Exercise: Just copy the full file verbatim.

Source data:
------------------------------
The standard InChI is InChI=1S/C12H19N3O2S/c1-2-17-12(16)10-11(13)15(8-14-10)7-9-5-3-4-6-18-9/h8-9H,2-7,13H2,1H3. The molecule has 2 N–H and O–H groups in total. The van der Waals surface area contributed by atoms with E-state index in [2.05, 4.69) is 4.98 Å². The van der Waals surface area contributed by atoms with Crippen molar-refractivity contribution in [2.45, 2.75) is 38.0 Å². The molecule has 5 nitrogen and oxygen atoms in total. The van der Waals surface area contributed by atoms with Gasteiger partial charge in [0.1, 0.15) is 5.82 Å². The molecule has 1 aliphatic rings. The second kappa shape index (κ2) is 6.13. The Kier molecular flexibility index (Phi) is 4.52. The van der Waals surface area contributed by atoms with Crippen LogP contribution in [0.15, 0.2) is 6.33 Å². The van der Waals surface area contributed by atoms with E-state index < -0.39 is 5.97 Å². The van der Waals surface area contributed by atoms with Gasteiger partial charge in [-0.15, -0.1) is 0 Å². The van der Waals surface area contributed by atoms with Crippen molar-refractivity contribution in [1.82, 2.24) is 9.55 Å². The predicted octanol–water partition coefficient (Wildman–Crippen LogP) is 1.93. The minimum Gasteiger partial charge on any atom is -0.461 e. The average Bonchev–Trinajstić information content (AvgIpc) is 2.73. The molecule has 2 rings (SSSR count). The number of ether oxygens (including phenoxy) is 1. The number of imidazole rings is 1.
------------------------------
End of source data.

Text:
The standard InChI is InChI=1S/C12H19N3O2S/c1-2-17-12(16)10-11(13)15(8-14-10)7-9-5-3-4-6-18-9/h8-9H,2-7,13H2,1H3. The molecule has 2 N–H and O–H groups in total. The van der Waals surface area contributed by atoms with E-state index in [2.05, 4.69) is 4.98 Å². The van der Waals surface area contributed by atoms with Crippen molar-refractivity contribution in [2.45, 2.75) is 38.0 Å². The molecule has 5 nitrogen and oxygen atoms in total. The van der Waals surface area contributed by atoms with Gasteiger partial charge in [0.1, 0.15) is 5.82 Å². The molecule has 1 aliphatic rings. The second kappa shape index (κ2) is 6.13. The Kier molecular flexibility index (Phi) is 4.52. The van der Waals surface area contributed by atoms with Crippen LogP contribution in [0.15, 0.2) is 6.33 Å². The van der Waals surface area contributed by atoms with E-state index < -0.39 is 5.97 Å². The van der Waals surface area contributed by atoms with Gasteiger partial charge in [-0.15, -0.1) is 0 Å². The van der Waals surface area contributed by atoms with Crippen molar-refractivity contribution in [1.82, 2.24) is 9.55 Å². The predicted octanol–water partition coefficient (Wildman–Crippen LogP) is 1.93. The minimum Gasteiger partial charge on any atom is -0.461 e. The average Bonchev–Trinajstić information content (AvgIpc) is 2.73. The molecule has 2 rings (SSSR count). The number of ether oxygens (including phenoxy) is 1. The number of imidazole rings is 1.